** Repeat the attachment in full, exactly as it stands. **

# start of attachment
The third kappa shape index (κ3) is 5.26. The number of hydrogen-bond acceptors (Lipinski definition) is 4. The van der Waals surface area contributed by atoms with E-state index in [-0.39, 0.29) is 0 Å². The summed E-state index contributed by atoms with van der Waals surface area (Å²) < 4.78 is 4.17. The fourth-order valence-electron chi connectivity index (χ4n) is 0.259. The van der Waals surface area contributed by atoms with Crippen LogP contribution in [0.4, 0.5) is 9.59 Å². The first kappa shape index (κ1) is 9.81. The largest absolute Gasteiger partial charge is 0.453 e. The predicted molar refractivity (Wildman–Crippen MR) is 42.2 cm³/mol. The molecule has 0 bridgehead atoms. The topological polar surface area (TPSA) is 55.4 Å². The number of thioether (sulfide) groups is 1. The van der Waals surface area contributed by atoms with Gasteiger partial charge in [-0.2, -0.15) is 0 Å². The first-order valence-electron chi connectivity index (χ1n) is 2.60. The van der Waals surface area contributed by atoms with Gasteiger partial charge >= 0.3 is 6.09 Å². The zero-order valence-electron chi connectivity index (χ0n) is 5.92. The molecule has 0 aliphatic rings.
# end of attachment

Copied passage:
The third kappa shape index (κ3) is 5.26. The number of hydrogen-bond acceptors (Lipinski definition) is 4. The van der Waals surface area contributed by atoms with E-state index in [-0.39, 0.29) is 0 Å². The summed E-state index contributed by atoms with van der Waals surface area (Å²) < 4.78 is 4.17. The fourth-order valence-electron chi connectivity index (χ4n) is 0.259. The van der Waals surface area contributed by atoms with Crippen LogP contribution in [0.4, 0.5) is 9.59 Å². The first kappa shape index (κ1) is 9.81. The largest absolute Gasteiger partial charge is 0.453 e. The predicted molar refractivity (Wildman–Crippen MR) is 42.2 cm³/mol. The molecule has 0 bridgehead atoms. The topological polar surface area (TPSA) is 55.4 Å². The number of thioether (sulfide) groups is 1. The van der Waals surface area contributed by atoms with Gasteiger partial charge in [-0.2, -0.15) is 0 Å². The first-order valence-electron chi connectivity index (χ1n) is 2.60. The van der Waals surface area contributed by atoms with Gasteiger partial charge >= 0.3 is 6.09 Å². The zero-order valence-electron chi connectivity index (χ0n) is 5.92. The molecule has 0 aliphatic rings.